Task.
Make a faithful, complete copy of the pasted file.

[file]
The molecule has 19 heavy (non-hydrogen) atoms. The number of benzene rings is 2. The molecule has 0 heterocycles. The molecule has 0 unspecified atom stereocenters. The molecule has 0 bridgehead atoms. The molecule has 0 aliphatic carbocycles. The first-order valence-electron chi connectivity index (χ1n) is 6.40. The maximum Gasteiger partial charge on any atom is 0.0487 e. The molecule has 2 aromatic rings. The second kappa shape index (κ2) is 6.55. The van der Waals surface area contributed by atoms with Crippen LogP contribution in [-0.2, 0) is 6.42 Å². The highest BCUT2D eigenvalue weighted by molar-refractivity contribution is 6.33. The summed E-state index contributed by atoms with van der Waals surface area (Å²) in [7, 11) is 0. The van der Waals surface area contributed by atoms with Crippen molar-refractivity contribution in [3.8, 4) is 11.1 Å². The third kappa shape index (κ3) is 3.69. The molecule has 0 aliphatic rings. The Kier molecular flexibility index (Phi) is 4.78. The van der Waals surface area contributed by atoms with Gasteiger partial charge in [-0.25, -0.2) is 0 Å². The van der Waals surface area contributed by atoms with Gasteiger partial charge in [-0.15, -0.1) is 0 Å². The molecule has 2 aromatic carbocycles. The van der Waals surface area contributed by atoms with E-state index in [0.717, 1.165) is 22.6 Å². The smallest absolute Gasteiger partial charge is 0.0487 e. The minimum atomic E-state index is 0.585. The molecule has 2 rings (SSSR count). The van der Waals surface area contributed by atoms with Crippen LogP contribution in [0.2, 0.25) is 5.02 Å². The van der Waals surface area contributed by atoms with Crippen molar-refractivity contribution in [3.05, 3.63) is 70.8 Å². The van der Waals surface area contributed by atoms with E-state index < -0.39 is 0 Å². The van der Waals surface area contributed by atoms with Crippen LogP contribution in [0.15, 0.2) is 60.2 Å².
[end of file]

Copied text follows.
The molecule has 19 heavy (non-hydrogen) atoms. The number of benzene rings is 2. The molecule has 0 heterocycles. The molecule has 0 unspecified atom stereocenters. The molecule has 0 bridgehead atoms. The molecule has 0 aliphatic carbocycles. The first-order valence-electron chi connectivity index (χ1n) is 6.40. The maximum Gasteiger partial charge on any atom is 0.0487 e. The molecule has 2 aromatic rings. The second kappa shape index (κ2) is 6.55. The van der Waals surface area contributed by atoms with Crippen LogP contribution in [-0.2, 0) is 6.42 Å². The highest BCUT2D eigenvalue weighted by molar-refractivity contribution is 6.33. The summed E-state index contributed by atoms with van der Waals surface area (Å²) in [7, 11) is 0. The van der Waals surface area contributed by atoms with Crippen molar-refractivity contribution in [3.8, 4) is 11.1 Å². The third kappa shape index (κ3) is 3.69. The molecule has 0 aliphatic rings. The Kier molecular flexibility index (Phi) is 4.78. The van der Waals surface area contributed by atoms with Gasteiger partial charge in [-0.25, -0.2) is 0 Å². The van der Waals surface area contributed by atoms with Gasteiger partial charge in [-0.15, -0.1) is 0 Å². The molecule has 2 aromatic carbocycles. The van der Waals surface area contributed by atoms with E-state index in [0.717, 1.165) is 22.6 Å². The smallest absolute Gasteiger partial charge is 0.0487 e. The minimum atomic E-state index is 0.585. The molecule has 2 rings (SSSR count). The van der Waals surface area contributed by atoms with Crippen LogP contribution in [0.2, 0.25) is 5.02 Å². The van der Waals surface area contributed by atoms with Crippen molar-refractivity contribution in [3.05, 3.63) is 70.8 Å². The van der Waals surface area contributed by atoms with E-state index < -0.39 is 0 Å². The van der Waals surface area contributed by atoms with Crippen LogP contribution in [0.15, 0.2) is 60.2 Å².